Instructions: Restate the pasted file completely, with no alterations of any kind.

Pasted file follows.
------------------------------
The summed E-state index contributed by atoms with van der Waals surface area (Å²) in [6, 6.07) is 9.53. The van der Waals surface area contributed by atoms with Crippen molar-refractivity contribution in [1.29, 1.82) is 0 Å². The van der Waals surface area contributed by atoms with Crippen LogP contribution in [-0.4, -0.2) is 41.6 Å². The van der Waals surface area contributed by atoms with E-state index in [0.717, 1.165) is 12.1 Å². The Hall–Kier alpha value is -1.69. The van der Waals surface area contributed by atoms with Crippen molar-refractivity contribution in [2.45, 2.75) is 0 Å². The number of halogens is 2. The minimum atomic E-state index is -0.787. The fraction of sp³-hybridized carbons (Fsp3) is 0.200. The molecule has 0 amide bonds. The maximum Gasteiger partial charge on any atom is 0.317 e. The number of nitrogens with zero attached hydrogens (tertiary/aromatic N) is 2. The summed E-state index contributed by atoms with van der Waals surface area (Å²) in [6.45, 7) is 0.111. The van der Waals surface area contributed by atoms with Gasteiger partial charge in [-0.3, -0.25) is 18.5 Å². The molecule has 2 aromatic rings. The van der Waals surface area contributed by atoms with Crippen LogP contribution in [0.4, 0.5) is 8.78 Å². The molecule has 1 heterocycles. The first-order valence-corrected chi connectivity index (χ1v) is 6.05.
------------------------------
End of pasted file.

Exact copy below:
The summed E-state index contributed by atoms with van der Waals surface area (Å²) in [6, 6.07) is 9.53. The van der Waals surface area contributed by atoms with Crippen molar-refractivity contribution in [1.29, 1.82) is 0 Å². The van der Waals surface area contributed by atoms with Crippen LogP contribution in [-0.4, -0.2) is 41.6 Å². The van der Waals surface area contributed by atoms with E-state index in [0.717, 1.165) is 12.1 Å². The Hall–Kier alpha value is -1.69. The van der Waals surface area contributed by atoms with Crippen molar-refractivity contribution in [2.45, 2.75) is 0 Å². The number of halogens is 2. The minimum atomic E-state index is -0.787. The fraction of sp³-hybridized carbons (Fsp3) is 0.200. The molecule has 0 amide bonds. The maximum Gasteiger partial charge on any atom is 0.317 e. The number of nitrogens with zero attached hydrogens (tertiary/aromatic N) is 2. The summed E-state index contributed by atoms with van der Waals surface area (Å²) in [6.45, 7) is 0.111. The van der Waals surface area contributed by atoms with Gasteiger partial charge in [-0.3, -0.25) is 18.5 Å². The molecule has 2 aromatic rings. The van der Waals surface area contributed by atoms with Crippen LogP contribution in [0.4, 0.5) is 8.78 Å². The molecule has 1 heterocycles. The first-order valence-corrected chi connectivity index (χ1v) is 6.05.